At Bitsy Grant, the back porch is where all the action begins.
The porch is on the lower level of the clubhouse and looks out over Court 1. It also has a panoramic view of all 13 of the clay courts, which are surrounded on three sides by a thick forest of hardwoods. The courts at Bitsy Grant are so quiet and tranquil that the sounds of rackets hitting balls and birds singing nearby are all you can hear, as if the clatter of the city is banished from this spot.
Arrive there almost any time of the day and you'll find people gathered on the back porch, tennis players who have either just finished a couple of sets or are looking for someone to say the magic phrase: "We need a fourth; wanna play?" They'll be in one of the dozen green rocking chairs, or gathered in small groups chatting and catching up. There's Linda and Ken, Airplane Eddie and Jack, Jim, Sid, Sam and Pat. You'll often find Ernie Garrison on that porch, and why not? Bitsy Grant might as well be his second home.
Garrison began to play tennis in high school, when a friend convinced him to try out the game at the courts in Piedmont Park. The Bryan M. "Bitsy" Grant Tennis Center was built a few years later, in 1953, and Ernie's been playing there ever since. The first public tennis facility in Atlanta, Bitsy Grant became the catalyst for a tennis boom in the city. It brought the game out of the elitist country clubs and made it available for folks who couldn't otherwise afford to play. "It's a little community here," says Garrison, 74. "Everybody knows everybody. You'll have a group of people congregating on the porch and games just developing out of the blue. It's the only place I've ever seen where you can do that."
The tennis center was built on land where part of the Battle of Peachtree Creek was fought in 1864, just before Atlanta was burned to the ground. Its neighbor to the east, Bobby Jones Golf Course, was built by the city in 1931 and named for Atlanta's greatest golfer and the first man to win golf's "grand slam": the British Amateur, U.S. Open, British Open and U.S. Amateur.
While it is reputed that Jones only played once at his namesake course, part of the mystique of Bitsy Grant was that Bitsy himself was there every day. In tennis terms, it would be like Jimmy Connors hanging out at a public tennis facility today, playing pick-up games against anyone who wanted to play.
The grandson of the man who donated the land for Grant Park, Bitsy Grant was a scrapper who stood just 5-foot-4. Yet he won the U.S. Clay Court title three times, and played on three U.S. Davis Cup teams. As a senior player, he won 19 singles titles, his last in 1977 at the age of 67. That was five years after he was inducted into the International Tennis Hall of Fame.
Grant liked to complain that he and Walt Disney were the only two living people with parks named after them. But it couldn't have bothered him much; if he wasn't on the courts, you'd find him in the clubhouse playing checkers with former Georgia Tech head football coach Bobby Dodd. "His shyness gave the impression he was being a little haughty," says Garrison. "He was very quiet, very reserved. But he was also a little arrogant, and he had the right to be."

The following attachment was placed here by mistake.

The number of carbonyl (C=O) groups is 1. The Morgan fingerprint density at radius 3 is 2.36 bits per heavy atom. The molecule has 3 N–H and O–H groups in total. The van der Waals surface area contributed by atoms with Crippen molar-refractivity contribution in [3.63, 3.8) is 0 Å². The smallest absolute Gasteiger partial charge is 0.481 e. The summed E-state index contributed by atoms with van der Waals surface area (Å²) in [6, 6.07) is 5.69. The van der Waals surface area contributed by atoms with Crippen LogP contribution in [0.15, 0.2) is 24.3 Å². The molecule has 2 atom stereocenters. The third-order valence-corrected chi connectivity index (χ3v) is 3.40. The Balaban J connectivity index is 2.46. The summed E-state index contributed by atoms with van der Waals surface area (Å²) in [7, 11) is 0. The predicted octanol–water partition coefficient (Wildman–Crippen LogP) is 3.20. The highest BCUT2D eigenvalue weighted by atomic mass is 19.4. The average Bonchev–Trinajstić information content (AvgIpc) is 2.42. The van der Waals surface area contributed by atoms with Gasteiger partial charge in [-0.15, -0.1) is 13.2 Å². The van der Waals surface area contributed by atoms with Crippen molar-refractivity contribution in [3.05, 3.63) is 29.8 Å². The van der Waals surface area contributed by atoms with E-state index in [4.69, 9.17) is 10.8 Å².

Dodd wasn't the only well-known person to call Bitsy Grant home. For years, AJC columnist Lewis Grizzard was a member of the "Tree Bar Club," which would congregate for libations under a tree by the courts. Today, former Tech head basketball coach Bobby Cremins plays there, as does former Mayor Sam Massell. Janet Jackson came by one afternoon to hit a few balls. Michael Childs, who testified against another former mayor, Bill Campbell, is back among the regulars after a stint in federal prison. A CNN anchor plays there, as does a certain Creative Loafing senior editor.
The center has just had its first major face-lift in its 53-year history. The clay courts were rebuilt and modernized, the 10 hard courts were resurfaced, and new parking was added. And the center's tennis association is in the midst of raising $1 million to refurbish the clubhouse.
But no one forgets Bitsy Grant. The first thing you see when you enter the clubhouse is a huge photograph of Grant executing a picture-perfect volley. Near the check-in counter, there is a framed picture of Grant and Dodd hunched over a checkerboard. Downstairs is a framed AJC front page, devoted entirely to the news of Grant's death in 1986.
Most importantly, the back porch has remained, and that is where Grant's spirit is felt the most, in the players who congregate day after day, week after week, year after year. "We've got guys well into their 80s who play three or four times a week," says Garrison. "I was never a tournament player. I just enjoy the exercise, that I can play for an hour and forget about my worries. I like being with my friends here."
That's what the afternoon games at Bitsy Grant are about, why people keep coming back. It's difficult to really appreciate Bitsy Grant until you move to another city, try to find another place like Bitsy Grant and discover you can't. There is a sense of place on those dusty clay courts, a sense of belonging in settling back in one of those rocking chairs talking to your friends.
And by the way, anybody need a fourth?
Get your racket On
Courts at Bitsy Grant:
$2.50 per person each hour for hard courts
$4 per person each hour for clay
Bitsy Grant offers hour-long tennis clinics for adults twice a week, Thursday at 6:30 p.m. and Saturday at 1:30 p.m. $12.
A youth camp will begin in June for children ages 8 and up. $36 a day or $180 for all sessions.
Bitsy Grant Tennis Center
2125 Northside Drive
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